Sunday, May 10, 2020

Retrospective #449: “I thought salads were good for you.”

Don’t get me wrong. Salads are okay, but maybe not for the reasons you thought. I recently began mentoring a newbie type 2 diabetic who was diagnosed a few months ago with an A1c 7.0%. When he wasn’t able to tolerate Metformin and then Januvia (a DPP-4 as monotherapy!), he was prescribed a long-acting insulin, glargine. Another physician had prescribed a SGLT2, but cancelled it when he saw a counter-indication. So, I started by asking him what he ate, and when he got to lunch, he said, “chicken tenders and a small salad.”
When I said that the chicken tenders were dredged in flour, then breaded and deep fried in oxidized seed oils high in Omega 6’s, the look on his face signaled that I thought there might be a problem. I then added that salads were virtually all carbohydrates. That’s when he said, “I thought salads were good for you.”
And herein lies the problem. When I said, “Think about it. Not including ethyl alcohol (spirits, like vodka and scotch), there are only three macronutrients.” “What’s a macronutrient?” he asked. Well, that’s the state of our nutrition education! I told him, “The three macronutrients are protein, fat and carbohydrate. Everything you eat is essentially a combination of one or more of them. A good way to think of it is, if it’s not protein or fat, it’s carbohydrate.
The only “foods” I can think of that are 100% fat are the manufactured, refined, “vegetable” or seed oils (PUFAs) that I try hard to avoid. Most animal foods are a combination of mostly protein and fat. Most plant-based foods are almost 100% carbohydrates. There are exceptions, of course: some carbs contain some protein and even fat.
The best example is a Haas avocado, a plant food (a fruit, actually) that is high in “good” fats and fiber (non-digestible carbs). The fats are distributed as monounsaturated 71%, polyunsaturated 13%, and saturated 16% (15% total fat), 9% carb (mostly fiber), 2% protein, 2% ash, and 72% water. Avocados are a very good plant-based food. So is extra virgin olive oil (EVOO), another so-called “monounsaturated” fat, extracted (simply pressed, not processed) from a fruit.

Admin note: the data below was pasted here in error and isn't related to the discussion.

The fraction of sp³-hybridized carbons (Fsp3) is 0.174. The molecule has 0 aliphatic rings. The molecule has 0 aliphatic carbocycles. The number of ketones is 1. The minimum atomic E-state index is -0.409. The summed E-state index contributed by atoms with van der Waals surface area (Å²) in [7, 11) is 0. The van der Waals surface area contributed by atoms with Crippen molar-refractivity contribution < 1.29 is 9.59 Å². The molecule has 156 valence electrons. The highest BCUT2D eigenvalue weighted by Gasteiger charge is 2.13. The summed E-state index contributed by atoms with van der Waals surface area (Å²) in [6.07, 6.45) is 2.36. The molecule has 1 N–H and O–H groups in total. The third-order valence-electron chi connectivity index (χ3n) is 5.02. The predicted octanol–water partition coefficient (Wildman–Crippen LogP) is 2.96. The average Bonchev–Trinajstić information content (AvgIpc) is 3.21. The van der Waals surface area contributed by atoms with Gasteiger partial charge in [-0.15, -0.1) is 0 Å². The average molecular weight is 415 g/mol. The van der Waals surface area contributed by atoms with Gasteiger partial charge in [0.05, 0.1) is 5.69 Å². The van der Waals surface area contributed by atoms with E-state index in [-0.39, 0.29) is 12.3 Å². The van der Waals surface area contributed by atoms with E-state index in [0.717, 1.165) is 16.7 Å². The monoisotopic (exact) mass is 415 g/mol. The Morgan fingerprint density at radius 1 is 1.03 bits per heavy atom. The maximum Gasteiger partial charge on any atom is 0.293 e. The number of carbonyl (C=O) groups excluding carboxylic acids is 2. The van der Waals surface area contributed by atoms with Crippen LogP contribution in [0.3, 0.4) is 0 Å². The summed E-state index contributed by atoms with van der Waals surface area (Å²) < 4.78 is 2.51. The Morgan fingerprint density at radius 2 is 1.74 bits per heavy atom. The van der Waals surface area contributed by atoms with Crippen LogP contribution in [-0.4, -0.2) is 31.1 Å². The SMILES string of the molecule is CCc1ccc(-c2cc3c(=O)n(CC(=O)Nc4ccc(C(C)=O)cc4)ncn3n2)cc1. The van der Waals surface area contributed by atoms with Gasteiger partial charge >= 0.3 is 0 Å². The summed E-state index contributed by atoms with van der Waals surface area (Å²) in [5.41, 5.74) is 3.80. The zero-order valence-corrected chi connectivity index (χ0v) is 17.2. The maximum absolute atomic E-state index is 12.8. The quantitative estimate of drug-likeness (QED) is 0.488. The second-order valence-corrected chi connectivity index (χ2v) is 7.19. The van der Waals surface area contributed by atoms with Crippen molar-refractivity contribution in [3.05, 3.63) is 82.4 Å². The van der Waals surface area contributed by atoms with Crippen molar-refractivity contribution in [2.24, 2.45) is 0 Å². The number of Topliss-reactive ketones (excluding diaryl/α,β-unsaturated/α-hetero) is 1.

So,  a salad of just leafy greens is basically 100% carbohydrate, albeit low-carb; but if your “small salad” had avocados, or hard-boiled eggs, or shredded cheese, or real bacon, or all of the above, I would say it was a very good salad, because of the protein and fat. But watch out for the dressing. Unless it is just olive oil and vinegar or an EVOO dressing of your own making, it is made from one of those refined, heavily processed “vegetable” oils – which are all very bad for you. Store bought dressings often have sugar added as well. So, make your own vinaigrette or OO & V.
Returning to my mentee, I gave him three books to read while on vacation: “The Art and Science of Low Carbohydrate Living,” by Volek and Phinney, “The Obesity Code,” by Jason Fung, and “Diabetes 101,” by Jenny Ruhl. Since he apparently has a sensitivity to the oral anti-diabetic medications he had tried, and he really didn’t want to be an insulin-dependent type 2 for the rest of his life, I wanted him to understand the concepts and the science behind treating type 2 diabetes as a dietary disease. I knew that if he followed the precepts of low carbohydrate eating, he would quickly GET OFF INSULIN and REVERSE HIS DIABETES, permanently, so long as he continued to eat low carb.
He was motivated, and he seemed to me to be the ideal candidate for a “dietary solution.” We agreed we’d meet again when he returned from vacation to talk about when and what to eat and what not to eat.
This is my area of expertise. I was never on insulin, or any of the new injectables that are frequently prescribed before insulin, but (in 2002) I was simultaneously on three different classes of oral anti-diabetic medications and would soon, my doctor and I knew, be injecting insulin. My T2 diabetes had been progressing since 1986, when I was diagnosed, as mainstream and establishment medicine still says it will. Little did we (my doctor and I) know. There is another way.
 Interestingly, my student said his caregiver (a NP masquerading as an MD) and her colleague, in another town (an internist masquerading as an endocrinologist), hadn’t mentioned a low carb diet as a self-management treatment. The NP just wanted him to follow orders, take his insulin, and return in 2 weeks for more tests.

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